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Industry Seeks to Improve Options for Disabled RV Customers

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For a majority of Ottawa, Ill.-based Handicapped Travel Club members who rely on wheelchairs or other mobility devices to get around however, getting into an RV can be a challenge. Normally, RVs consist of small doors, tight spaces and little accessibility options for disabled individuals.

This story by Ben Quiggle originally appeared in The Elkhart Truth.

Mark Douglass understands the struggles that many disabled individuals face when they want to purchase an RV and hit the open road. Co-founder of the RVing Accessibility Group, he travels around the country rating RV parks, campgrounds and RV units on their compliance with the federal Americans with Disabilities Act. 

Douglass, who was once wheelchair bound, said that about one-in-five Americans are disabled and that around 60 percent of those individuals utilize some form of mobility device. He estimates that around 20 to 30 percent of those individuals are interested in camping or RVing.

In Elkhart County, North American RV custom builds RVs for disabled individuals across the country. Terry Hiser, president of North American RV, said that they work with another local RV company, Recreation By Design, and disabled customers, to build a floor plan that will work for them.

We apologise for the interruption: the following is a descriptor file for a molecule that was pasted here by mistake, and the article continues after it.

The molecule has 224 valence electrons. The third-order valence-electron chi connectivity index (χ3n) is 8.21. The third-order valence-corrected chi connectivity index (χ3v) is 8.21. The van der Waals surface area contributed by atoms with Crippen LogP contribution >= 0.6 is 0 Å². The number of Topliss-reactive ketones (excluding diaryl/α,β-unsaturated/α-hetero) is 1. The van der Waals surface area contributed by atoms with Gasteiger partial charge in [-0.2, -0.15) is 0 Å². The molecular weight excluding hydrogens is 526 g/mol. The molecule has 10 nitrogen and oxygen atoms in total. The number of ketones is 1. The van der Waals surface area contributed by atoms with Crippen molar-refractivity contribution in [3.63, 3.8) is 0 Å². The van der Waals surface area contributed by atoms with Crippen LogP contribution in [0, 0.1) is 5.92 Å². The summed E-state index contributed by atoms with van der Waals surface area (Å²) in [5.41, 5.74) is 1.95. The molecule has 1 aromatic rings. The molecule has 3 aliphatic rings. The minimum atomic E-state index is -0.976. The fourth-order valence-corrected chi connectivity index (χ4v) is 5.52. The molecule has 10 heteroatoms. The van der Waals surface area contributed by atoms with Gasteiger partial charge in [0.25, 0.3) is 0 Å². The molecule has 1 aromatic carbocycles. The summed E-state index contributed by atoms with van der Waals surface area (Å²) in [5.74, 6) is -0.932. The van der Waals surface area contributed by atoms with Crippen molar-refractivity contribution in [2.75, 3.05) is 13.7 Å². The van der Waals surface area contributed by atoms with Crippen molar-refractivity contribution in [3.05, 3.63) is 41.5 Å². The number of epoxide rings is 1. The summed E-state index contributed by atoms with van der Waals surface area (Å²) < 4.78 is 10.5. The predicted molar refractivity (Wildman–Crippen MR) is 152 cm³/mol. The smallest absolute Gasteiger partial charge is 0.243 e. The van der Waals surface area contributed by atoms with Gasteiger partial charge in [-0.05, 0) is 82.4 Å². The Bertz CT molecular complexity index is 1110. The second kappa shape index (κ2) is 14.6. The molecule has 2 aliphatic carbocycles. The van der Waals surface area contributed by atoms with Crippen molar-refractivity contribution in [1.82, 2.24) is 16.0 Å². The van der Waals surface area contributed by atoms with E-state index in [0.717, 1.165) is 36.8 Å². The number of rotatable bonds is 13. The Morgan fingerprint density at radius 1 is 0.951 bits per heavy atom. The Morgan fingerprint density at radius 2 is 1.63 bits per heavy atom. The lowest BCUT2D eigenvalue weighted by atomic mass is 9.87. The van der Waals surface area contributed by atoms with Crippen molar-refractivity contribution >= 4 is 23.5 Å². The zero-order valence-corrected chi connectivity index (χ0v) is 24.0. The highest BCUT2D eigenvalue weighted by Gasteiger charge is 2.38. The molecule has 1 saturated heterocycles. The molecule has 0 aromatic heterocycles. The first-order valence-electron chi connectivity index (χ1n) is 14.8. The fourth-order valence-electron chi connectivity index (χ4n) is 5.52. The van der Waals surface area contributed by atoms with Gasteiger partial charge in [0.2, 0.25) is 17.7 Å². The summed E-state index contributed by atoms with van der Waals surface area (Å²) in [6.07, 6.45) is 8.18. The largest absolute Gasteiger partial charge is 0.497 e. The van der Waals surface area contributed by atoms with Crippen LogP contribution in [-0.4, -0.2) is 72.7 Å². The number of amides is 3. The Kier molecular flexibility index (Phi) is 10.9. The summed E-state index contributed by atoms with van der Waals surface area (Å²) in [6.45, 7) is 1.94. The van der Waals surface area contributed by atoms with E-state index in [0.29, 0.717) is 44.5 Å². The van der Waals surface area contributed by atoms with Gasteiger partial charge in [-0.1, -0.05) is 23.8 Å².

They custom make travel trailers, fifth-wheel models and even Park Model RVs, which are meant for long-term stays at camping sites. Price wise, Hiser said that depending on the features the customer wants, the custom-made models can cost $10,000 to $14,000 more than a base model RV right off the manufacturer’s line. 

Winnebago Industries and Nappanee-based RV maker Newmar manufacture wheel-chair accessible Class A Motor Coaches depending on the needs of the customer. Sam Jefson, public relations specialist for Winnebago, said that they can craft RVs with wider doors, lifts and ramps. A Winnebago brochure also says the company offers roll-in showers and conveniently located controls. Jefson could not provide the number of RVs they manufactured for disabled customers over the last year. 

Douglass said that it is great some manufacturers are willing to make RVs for disabled customers when they get orders, but that the industry has a lot of work to do before they will be fully compliant with ADA requirements. He notes that a lot of RVs being custom made by manufacturers are still falling short for disabled customers, with cabinets and microwaves that are out of reach for a wheel-chair bound individual. 

While there is still a lot of work to do in the industry to meet the demands of disabled customers, many Handicapped Travel Club members are grateful for the experiences RVing has given them.

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